(Updated for additional comment) Make Easter that time of year that finds you in agreement with Peter. I am off the remainder of the week. See you Monday. "God bless," even to you who think I am full of nonsense.

261 share

  
If you have heard of the "Eucharist" or the "Lord's Supper,"  tonight, Thursday,  some 2000 years ago,  Jesus,  the man/God from Nazareth,  dedicated the emblems of this supper.  The next day,  he was betrayed by nearly all who followed him and had attended that Thursday meeting.

Peter's denial , that "next" day,  Friday, was not about fear at the Nazarene's trial, as some suppose.   Rather,  it was about Peter's own sense of humanity.  He stood in the shadows and watched as they beat his friend.  He knew that, this time,  there would be no escape.   He watched,  not actually believing in a resurrection,  "knowing" that this was the end of a wonderful,  three year dream.  His denials (there were three of them) was an admission,  that hope had come to an end and reality had set in.  

Some 30 years later,  this same Peter,  would die by crucifixion,  for the very thing he denied years before.  What happened to change his mind?  Does anyone believe that this man,  Peter,  would die for an unproven dream? I do not.  His denials prove, to me,  that he was a man willing to face reality,  no matter how unpleasant.  It proves,  to me,  that he would die for reality  (as in the garden,  at The Arrest,  when he drew his dagger,  willing to fight a Roman command).  Again,  understand that on Thursday,  in the garden,  he was willing to fight an impossible battle (one man with a dagger against a troop of Roman soldiers),   one that he knew he could not win,  only to deny Jesus,  24 hours later  . . . . . . .  only to die for that reality some 30 years later.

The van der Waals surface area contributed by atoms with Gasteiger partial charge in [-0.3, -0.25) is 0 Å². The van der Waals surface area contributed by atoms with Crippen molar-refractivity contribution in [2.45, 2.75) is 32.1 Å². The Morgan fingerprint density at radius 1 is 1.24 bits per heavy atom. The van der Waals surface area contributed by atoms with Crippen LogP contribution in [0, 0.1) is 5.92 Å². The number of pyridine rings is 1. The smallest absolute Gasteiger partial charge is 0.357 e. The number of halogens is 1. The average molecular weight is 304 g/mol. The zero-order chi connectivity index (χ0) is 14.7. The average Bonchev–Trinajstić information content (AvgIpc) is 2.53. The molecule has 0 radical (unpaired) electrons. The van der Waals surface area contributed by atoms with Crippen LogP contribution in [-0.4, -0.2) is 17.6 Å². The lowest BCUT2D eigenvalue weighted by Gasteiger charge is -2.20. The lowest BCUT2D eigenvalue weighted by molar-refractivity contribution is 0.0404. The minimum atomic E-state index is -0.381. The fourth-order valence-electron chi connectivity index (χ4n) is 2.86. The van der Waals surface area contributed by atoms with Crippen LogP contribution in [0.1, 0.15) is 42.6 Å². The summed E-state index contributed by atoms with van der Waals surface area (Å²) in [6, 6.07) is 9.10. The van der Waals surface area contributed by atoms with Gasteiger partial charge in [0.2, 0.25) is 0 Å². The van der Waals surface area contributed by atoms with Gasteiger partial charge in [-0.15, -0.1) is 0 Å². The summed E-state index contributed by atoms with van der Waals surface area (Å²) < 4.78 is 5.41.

With Peter,  it was all about reality,  not visions or wild claims of resurrection.  He was not willing to die for a much desired but fantasy belief.  THAT is what we know about Peter.

We are about to celebrate the Resurrection.  I believe  that  this event, the "resurrection,"    turned Peter's intellectual decision to deny,  into a life of faith that demanded of him,  the strongest of validations  -  his own death.

Personally,  I believe because of Peter.  Other reasons abound,  but that is mine.

12 comments:

Anonymous said...

Fables are fun. Too bad people actually believe them.

http://anongallery.org/7975/help-me-you-idiots

John Smithson said...